In the past few years, I have worked with a company that was trying to “extract” fuels from plant materials. In the process here, the scientists have used algae as their plant material to produce a bio-crude oil. What is amazing is that scientists do not see how oil could be produced in a small amount of time in nature. According to evolutionists, natural processes always have to take millions of years. But here, scientists are able to use natural things to do it in an hour. Why can’t nature do it just as efficiently? Add the elements of a warm earth and a catastrophic global flood and why couldn’t petroleum be produced in a matter of months, weeks or even hours? I have made some comments in blue. (The article mentions some photos. If you would like to see them, please go to the link at the bottom of the page.)
Scientists Produce ‘Bio-Crude Oil’ in Less Than 60 Minutes
Dec. 18, 2013 11:30pm Liz Klimas
The natural process of turning organic matter into crude oil takes millions of years, but scientists recently revealed a method that takes less than 60 minutes. (Why do they always have to lead with a big assumption? On a planetary scale, God could easily have used the creation of the earth and time to develop plant life followed by a global flood to create the world’s oil supplies. Only our limited minds make us think that these natural processes have to take so long. In 2013, scientists discovered that slip zones between geological faults could create gold deposits in a matter of days.)
Department of Energy’s Pacific Northwest National Laboratory engineers used an algae mixture to produce the “bio-crude oil.”
“In the PNNL process, a slurry of wet algae is pumped into the front end of a chemical reactor,” the news release about the research stated. “Once the system is up and running, out comes crude oil in less than an hour, along with water and a byproduct stream of material containing phosphorus that can be recycled to grow more algae.” (All the ingredients in this experiment are available in nature – wet algae and a chemical reactor. The reactor could be pressure, heat and various chemicals such as phosphorus. God gave these men and women the ability to come up with this solution, so naturally He could engineer it here on earth as well.)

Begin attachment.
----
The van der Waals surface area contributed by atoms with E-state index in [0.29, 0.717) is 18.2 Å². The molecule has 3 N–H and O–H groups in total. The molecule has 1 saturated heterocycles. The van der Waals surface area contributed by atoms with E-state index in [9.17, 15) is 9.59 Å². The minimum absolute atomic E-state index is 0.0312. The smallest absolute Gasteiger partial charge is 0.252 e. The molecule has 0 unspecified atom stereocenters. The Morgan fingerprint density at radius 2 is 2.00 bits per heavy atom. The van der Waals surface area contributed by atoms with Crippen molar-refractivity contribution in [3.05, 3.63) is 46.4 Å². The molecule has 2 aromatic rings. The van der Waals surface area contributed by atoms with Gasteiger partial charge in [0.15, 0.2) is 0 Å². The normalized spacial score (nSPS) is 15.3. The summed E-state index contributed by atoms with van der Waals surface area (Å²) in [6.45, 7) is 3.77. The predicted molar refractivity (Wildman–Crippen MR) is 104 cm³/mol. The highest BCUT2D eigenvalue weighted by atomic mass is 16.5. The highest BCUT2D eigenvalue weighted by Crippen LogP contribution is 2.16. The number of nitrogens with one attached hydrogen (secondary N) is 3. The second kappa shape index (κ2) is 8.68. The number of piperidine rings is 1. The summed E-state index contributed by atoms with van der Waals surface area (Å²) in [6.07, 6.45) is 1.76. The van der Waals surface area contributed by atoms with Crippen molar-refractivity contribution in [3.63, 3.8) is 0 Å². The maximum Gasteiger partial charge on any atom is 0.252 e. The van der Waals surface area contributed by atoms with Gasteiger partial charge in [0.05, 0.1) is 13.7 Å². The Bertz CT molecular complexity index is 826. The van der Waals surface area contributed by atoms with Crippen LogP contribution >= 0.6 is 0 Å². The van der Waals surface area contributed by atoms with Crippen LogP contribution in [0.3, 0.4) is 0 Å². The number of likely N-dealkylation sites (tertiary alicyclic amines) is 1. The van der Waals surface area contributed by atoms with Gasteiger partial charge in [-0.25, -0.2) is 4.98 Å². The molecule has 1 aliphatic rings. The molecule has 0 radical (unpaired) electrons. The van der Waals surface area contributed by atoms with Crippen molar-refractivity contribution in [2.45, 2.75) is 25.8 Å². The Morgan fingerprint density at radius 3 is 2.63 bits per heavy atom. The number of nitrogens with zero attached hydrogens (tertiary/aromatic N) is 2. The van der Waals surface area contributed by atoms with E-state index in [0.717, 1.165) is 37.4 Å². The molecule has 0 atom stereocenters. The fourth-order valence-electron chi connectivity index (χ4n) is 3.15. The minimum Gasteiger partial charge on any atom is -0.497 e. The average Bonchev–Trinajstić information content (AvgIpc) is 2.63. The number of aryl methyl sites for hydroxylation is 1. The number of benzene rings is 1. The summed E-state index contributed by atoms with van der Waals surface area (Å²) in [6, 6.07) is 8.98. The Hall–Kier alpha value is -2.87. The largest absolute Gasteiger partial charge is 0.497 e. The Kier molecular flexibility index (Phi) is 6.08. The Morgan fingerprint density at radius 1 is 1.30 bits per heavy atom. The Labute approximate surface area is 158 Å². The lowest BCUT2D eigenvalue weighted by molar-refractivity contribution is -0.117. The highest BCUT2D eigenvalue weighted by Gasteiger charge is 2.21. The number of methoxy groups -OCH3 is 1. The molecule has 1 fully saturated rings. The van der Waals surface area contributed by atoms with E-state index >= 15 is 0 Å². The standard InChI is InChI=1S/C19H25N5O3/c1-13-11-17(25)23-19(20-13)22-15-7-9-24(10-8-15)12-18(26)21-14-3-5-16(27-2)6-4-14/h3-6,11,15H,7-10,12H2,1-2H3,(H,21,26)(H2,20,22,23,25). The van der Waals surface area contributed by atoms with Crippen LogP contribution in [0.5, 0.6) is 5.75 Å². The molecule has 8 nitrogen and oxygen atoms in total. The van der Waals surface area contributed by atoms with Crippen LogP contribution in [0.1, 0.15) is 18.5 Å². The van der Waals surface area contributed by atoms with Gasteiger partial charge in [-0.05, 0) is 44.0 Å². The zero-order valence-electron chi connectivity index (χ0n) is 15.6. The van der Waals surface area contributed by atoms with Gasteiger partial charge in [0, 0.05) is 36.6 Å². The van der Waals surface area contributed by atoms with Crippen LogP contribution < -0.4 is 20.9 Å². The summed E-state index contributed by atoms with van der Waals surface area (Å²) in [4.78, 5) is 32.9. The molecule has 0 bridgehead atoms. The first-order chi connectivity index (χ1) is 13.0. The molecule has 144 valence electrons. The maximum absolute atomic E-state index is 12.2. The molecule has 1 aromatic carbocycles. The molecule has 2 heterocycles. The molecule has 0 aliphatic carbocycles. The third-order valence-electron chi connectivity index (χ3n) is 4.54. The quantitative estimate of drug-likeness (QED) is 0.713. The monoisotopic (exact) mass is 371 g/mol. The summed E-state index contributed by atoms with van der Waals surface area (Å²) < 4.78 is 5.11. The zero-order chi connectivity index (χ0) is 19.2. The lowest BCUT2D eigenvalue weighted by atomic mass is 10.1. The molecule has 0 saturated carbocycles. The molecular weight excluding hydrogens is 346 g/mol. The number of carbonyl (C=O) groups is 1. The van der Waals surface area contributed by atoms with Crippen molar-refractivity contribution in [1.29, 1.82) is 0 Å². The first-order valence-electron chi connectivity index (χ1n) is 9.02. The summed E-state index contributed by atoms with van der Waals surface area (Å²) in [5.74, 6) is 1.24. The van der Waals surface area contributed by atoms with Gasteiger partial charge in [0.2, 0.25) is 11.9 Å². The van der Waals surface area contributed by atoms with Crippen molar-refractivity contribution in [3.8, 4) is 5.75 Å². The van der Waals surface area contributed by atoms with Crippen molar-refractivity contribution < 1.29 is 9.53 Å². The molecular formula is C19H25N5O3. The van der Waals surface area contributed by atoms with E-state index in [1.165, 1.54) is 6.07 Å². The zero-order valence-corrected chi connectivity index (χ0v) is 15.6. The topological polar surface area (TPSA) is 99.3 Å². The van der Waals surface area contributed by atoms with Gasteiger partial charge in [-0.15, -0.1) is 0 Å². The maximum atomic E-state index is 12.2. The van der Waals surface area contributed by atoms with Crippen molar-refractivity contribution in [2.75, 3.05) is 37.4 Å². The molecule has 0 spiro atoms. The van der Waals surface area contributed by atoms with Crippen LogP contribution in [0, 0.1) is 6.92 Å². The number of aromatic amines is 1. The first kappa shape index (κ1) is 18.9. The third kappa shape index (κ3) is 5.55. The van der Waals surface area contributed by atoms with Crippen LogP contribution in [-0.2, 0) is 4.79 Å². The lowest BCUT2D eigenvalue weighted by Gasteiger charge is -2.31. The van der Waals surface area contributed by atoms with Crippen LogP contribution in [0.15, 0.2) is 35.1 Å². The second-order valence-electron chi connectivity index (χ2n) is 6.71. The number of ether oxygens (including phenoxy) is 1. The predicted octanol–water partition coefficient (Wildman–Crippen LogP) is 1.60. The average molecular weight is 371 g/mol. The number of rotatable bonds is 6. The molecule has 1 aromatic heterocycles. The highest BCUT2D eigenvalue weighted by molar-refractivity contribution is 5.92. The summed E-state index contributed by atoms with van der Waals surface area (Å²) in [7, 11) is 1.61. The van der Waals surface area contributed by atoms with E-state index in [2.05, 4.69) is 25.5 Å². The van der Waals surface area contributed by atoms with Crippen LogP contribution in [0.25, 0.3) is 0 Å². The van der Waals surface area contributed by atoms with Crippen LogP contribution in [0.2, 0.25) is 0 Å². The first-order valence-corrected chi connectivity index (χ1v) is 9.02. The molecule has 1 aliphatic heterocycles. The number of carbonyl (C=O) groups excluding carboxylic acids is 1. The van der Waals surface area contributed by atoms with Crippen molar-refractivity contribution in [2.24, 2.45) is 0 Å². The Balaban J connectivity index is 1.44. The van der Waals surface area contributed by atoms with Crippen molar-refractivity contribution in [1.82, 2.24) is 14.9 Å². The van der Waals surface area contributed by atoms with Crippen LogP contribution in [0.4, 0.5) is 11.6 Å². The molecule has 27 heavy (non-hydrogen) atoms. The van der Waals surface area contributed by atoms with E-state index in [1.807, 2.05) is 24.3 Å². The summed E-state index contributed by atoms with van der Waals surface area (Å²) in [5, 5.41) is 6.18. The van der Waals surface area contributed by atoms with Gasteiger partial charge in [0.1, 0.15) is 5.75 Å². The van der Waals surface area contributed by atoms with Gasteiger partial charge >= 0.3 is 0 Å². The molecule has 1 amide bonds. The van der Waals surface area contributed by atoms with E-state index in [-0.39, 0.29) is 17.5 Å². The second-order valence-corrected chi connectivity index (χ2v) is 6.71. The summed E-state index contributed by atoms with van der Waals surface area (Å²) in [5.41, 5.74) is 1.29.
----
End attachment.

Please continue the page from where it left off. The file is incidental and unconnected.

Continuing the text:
Scientists have refined a process that uses an “algae slurry” to produce a biofuel. It’s now a method they think could be more effective than other existing processes. (Image source: YouTube)
Producing biofuel in this way is not a new concept. But working with the Utah-based biofuels company Genifuel Corp., the researchers believe they developed a more cost-effective method of producing the fuel by streamlining the process. (One advantage God has in His process is that He does not have to worry about cost and efficiency. The scientists are trying to find ways to eliminate cost in order to make the process viable.)
Cost is the big roadblock for algae-based fuel,” Douglas Elliott, a laboratory fellow with the government research team, said in a statement. “We believe that the process we’ve created will help make algae biofuels much more economical.”
The news release stated the biggest saving step was working with a wet “algae slurry” as opposed to dried.
“Not having to dry the algae is a big win in this process; that cuts the cost a great deal,” Elliott said. “Then there are bonuses, like being able to extract usable gas from the water and then recycle the remaining water and nutrients to help grow more algae, which further reduces costs.”
An algae mixture (left) is sent through a chemical reactor and within an hour is transformed into crude oil (center). This oil is then refined to a usable biofuel (right). (Image source: YouTube)
Another step that the lab made more efficient was how they extracted the fuel from the algae. Instead of using a hexane solvent, the team developed a method that broke up most of the algae into liquid and gas fuels, according to the release.
Here’s a list of what the process produces:
- Crude oil, which can be converted to aviation fuel, gasoline or diesel fuel. In the team’s experiments, generally more than 50 percent of the algae’s carbon is converted to energy in crude oil — sometimes as much as 70 percent.
- Clean water, which can be re-used to grow more algae.
- Fuel gas, which can be burned to make electricity or cleaned to make natural gas for vehicle fuel in the form of compressed natural gas.
- Nutrients such as nitrogen, phosphorus, and potassium — the key nutrients for growing algae.
As a whole, James Oyler, the president of Genifuel, said this “hydrothermal liquefaction process” could make biofuel “that is cost-competitive with established petroleum-based fuels.”